Barely one month ago, South Africa was still largely unphased by the looming Covid-19 threat. The virus has since taken the world hostage; a silent, invisible enemy causing havoc as we’ve never experienced.
When President Cyril Ramaphosa announced a state of national disaster on 15 March, we were in shock. When he called for a national lockdown a few days later on 23 March, panic set in. Never before in our history. Sadly, our first day in lockdown on 27 March coincided with our first fatality.
It’s hard to stay away from the daily infection statistics. We know they’re going to increase, but there’s an incontrollable urge to know by how much. We’re looking to the numbers to allay our fears; we desperately need them to show that we’re ‘flattening the curve’. Now there’s a new term, along with ‘social distancing’ and ‘self-isolation’. On everyone’s lips and all contenders for Oxford Dictionaries’ word or phrase of the year.
Retreat and adjust
This is what you most probably don’t want to hear right now. It’s going to get darker before it gets light. Covid-19 is not only affecting all of us, it is going to infect many of us. With over 1300 cases and the number of internal transmissions on the rise, the South African government has intensified its efforts to curb the spread by engaging in mobile testing.
Our collective responsibility is to ensure that we stunt the rate of infections to ease the burden on our already compromised healthcare system. We’re compelled to retreat and adjust our social behaviour.
Crises incite innovation and creativity
Crisis-driven innovation has brought us some of our greatest innovations and discoveries. When conventional ways of thinking and problem-solving are inadequate and may have even contributed to the onset of a calamity, we are forced out of our comfort zones.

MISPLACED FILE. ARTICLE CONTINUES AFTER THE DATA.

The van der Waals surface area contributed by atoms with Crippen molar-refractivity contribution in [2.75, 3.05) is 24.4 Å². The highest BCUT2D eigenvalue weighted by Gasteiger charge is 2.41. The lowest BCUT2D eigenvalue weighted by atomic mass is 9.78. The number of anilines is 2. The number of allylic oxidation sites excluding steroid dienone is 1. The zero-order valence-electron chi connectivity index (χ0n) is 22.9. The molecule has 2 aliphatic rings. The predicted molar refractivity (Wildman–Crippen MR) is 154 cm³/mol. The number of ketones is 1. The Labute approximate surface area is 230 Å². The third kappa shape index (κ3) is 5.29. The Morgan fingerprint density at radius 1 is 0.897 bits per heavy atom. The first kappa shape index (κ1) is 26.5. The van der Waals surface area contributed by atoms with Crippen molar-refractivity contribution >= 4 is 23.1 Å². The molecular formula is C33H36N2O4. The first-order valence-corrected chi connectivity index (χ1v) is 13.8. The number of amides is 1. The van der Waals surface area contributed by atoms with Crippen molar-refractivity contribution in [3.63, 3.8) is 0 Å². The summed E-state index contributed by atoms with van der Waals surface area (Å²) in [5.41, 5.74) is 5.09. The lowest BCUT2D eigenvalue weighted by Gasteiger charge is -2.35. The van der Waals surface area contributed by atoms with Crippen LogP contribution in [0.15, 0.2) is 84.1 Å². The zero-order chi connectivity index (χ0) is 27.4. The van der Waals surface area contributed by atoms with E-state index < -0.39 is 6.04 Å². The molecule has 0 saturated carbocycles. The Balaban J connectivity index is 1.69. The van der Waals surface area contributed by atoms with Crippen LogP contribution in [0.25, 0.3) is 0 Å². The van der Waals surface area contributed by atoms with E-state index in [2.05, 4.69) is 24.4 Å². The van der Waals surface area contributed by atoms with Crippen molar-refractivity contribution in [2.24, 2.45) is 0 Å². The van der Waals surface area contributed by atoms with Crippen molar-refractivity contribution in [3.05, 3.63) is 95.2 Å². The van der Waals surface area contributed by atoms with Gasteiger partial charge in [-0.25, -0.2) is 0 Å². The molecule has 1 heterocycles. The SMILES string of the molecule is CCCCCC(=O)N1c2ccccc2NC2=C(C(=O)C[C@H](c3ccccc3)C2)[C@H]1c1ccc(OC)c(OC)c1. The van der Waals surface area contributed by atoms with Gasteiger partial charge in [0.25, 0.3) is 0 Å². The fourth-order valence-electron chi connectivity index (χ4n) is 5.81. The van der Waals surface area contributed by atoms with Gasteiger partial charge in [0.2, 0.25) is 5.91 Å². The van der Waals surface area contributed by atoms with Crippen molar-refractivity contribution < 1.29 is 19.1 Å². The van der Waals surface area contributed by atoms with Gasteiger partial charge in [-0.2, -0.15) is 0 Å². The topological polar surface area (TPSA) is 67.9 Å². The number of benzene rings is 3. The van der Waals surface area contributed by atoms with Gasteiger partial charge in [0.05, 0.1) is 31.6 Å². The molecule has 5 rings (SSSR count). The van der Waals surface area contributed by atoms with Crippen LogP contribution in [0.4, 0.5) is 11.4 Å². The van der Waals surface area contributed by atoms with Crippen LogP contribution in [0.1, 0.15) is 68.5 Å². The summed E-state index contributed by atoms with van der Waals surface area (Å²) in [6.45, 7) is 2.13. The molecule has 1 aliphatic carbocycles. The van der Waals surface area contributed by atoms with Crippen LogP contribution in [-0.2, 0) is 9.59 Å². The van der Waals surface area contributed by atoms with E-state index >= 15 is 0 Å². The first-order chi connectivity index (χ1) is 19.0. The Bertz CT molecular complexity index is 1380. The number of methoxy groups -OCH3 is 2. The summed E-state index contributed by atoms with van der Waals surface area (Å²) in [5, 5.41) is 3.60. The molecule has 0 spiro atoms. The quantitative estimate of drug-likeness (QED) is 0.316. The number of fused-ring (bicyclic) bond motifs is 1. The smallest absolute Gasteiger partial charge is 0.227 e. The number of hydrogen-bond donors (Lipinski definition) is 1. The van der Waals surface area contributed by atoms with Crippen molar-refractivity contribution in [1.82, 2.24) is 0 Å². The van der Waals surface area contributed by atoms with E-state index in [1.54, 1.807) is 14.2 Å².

That’s where limitations of ‘normal’ are thrown out and creativity floods in. Where the magic happens. So, as we come to terms with our lives during and after Coronavirus, what can we expect?
Well, for a start, ‘normal’ has been redefined. Once we’re out of lockdown, we will not return to life as we’ve known it. It may look familiar, but there will be distinct socio-economic, political and behavioural adjustments that will remain and continue to influence our society in the future.
Productivity gets a face-lift
This lockdown has given us the first tutorial on what is required for 4IR and digital compliance. For many businesses, the locality of productivity has been turned on its head. Where previously, working from home was seen as the spaza shop of the business world, it’s now what is holding our economy together by a thread.
The time and resources required for daily transportation to a location, a ‘work wardrobe’ and all other fixed office costs and overheads are replaced by a home office, reliable Wi-Fi, flexibility and a good dose of self-management.
It will not address all business models and sectors, but it offers agility, cost-saving and improved productivity to not only small- to medium-sized businesses, but also those that want to survive and thrive in the new economy.